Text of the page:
Spinraza (nusinersen) is an injectable drug used to treat a rare and often fatal hereditary disorder known as spinal muscular atrophy (SMA). Spinraza is able to slow the progressive loss of muscle control, increases survival times, and improve motor function by as much as 51% in people affected by the disease.1
Spinraza is delivered by routine injections into the fluid surrounding the spinal cord. Common side effects include upper and lower respiratory infections.
Spinraza is the first drug approved by the U.S. Food and Drug Administration (FDA) to treat SMA. It is costly—with an estimated price tag of $750,000 for the first year and $375,000 for every year thereafter.2 However, Spinraza may be available free of charge for those who qualify for financial assistance. Spinal muscular atrophy (SMA) is a rare disorder, affecting roughly one of every 11,000 births.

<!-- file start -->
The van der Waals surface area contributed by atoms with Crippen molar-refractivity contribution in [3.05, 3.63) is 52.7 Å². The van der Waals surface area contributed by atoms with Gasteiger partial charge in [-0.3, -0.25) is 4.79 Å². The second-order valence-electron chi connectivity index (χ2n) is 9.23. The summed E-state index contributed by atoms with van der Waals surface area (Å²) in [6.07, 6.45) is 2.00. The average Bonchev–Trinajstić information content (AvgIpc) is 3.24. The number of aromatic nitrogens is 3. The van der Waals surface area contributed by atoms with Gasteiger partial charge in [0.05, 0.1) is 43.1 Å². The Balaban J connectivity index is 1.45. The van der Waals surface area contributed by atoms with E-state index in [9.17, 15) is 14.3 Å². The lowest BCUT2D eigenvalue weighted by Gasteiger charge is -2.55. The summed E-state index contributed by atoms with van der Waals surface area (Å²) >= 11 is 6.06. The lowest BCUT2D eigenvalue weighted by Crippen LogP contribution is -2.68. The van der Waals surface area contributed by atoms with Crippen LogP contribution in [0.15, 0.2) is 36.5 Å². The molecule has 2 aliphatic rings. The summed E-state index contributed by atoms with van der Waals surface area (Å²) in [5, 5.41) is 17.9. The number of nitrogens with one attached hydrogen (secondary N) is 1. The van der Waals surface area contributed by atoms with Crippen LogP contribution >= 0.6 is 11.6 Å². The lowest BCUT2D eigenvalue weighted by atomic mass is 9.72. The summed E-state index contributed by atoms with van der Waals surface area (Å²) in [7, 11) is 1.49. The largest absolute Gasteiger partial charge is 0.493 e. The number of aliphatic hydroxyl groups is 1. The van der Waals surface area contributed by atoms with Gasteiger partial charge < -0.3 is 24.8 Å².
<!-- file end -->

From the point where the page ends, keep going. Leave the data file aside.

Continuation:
Spinraza is a form of gene therapy that treats all types of SMA in children and adults. SMA is caused by genetic mutations that impair the production of a protein called survival motor neuron (SMN). Without enough SMN to keep spinal neurons alive and functioning, individuals with SMA can experience a loss of muscle control, muscle wasting, and impaired respiratory function.4
Spinraza works by stimulating a closely related gene not affected by SMA. Without Spinraza, this related gene cannot produce enough SMN to supply the body; with Spinraza, beneficial levels can be achieved.
Spinraza is approved for the treatment of the four classifications of SMA:5
Type 1 SMA, also called Werdnig-Hoffmann disease, is the most severe form of SMA, and it is usually evident at or soon after birth. Children with this type usually have a limited ability to move or sit and difficulty breathing and swallowing. Death usually occurs before the age of 2 years.